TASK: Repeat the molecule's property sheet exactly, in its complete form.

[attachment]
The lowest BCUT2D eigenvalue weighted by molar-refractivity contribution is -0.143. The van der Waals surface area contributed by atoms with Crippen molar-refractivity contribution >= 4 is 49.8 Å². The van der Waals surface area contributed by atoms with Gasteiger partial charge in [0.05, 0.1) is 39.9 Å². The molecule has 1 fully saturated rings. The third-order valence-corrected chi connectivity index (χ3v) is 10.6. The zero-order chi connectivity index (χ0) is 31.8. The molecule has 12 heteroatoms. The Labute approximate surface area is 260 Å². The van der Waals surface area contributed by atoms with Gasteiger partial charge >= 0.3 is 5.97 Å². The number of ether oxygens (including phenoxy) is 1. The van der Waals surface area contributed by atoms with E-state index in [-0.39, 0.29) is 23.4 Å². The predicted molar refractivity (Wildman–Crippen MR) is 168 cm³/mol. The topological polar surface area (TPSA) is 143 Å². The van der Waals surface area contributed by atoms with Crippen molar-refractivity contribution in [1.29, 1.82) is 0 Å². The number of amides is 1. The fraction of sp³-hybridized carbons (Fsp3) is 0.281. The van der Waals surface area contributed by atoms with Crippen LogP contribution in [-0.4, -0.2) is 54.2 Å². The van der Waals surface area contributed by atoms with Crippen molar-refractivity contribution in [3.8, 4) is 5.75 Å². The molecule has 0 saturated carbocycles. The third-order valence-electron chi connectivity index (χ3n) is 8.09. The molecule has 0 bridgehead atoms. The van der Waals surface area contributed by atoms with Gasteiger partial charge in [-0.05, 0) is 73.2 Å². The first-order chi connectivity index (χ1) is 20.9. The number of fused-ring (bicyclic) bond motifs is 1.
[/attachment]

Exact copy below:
The lowest BCUT2D eigenvalue weighted by molar-refractivity contribution is -0.143. The van der Waals surface area contributed by atoms with Crippen molar-refractivity contribution >= 4 is 49.8 Å². The van der Waals surface area contributed by atoms with Gasteiger partial charge in [0.05, 0.1) is 39.9 Å². The molecule has 1 fully saturated rings. The third-order valence-corrected chi connectivity index (χ3v) is 10.6. The zero-order chi connectivity index (χ0) is 31.8. The molecule has 12 heteroatoms. The Labute approximate surface area is 260 Å². The van der Waals surface area contributed by atoms with Gasteiger partial charge >= 0.3 is 5.97 Å². The number of ether oxygens (including phenoxy) is 1. The van der Waals surface area contributed by atoms with E-state index in [-0.39, 0.29) is 23.4 Å². The predicted molar refractivity (Wildman–Crippen MR) is 168 cm³/mol. The topological polar surface area (TPSA) is 143 Å². The van der Waals surface area contributed by atoms with Crippen molar-refractivity contribution in [1.29, 1.82) is 0 Å². The number of amides is 1. The fraction of sp³-hybridized carbons (Fsp3) is 0.281. The van der Waals surface area contributed by atoms with Crippen LogP contribution in [-0.4, -0.2) is 54.2 Å². The van der Waals surface area contributed by atoms with Crippen molar-refractivity contribution in [3.8, 4) is 5.75 Å². The molecule has 0 saturated carbocycles. The third-order valence-electron chi connectivity index (χ3n) is 8.09. The molecule has 0 bridgehead atoms. The van der Waals surface area contributed by atoms with Gasteiger partial charge in [-0.05, 0) is 73.2 Å². The first-order chi connectivity index (χ1) is 20.9. The number of fused-ring (bicyclic) bond motifs is 1.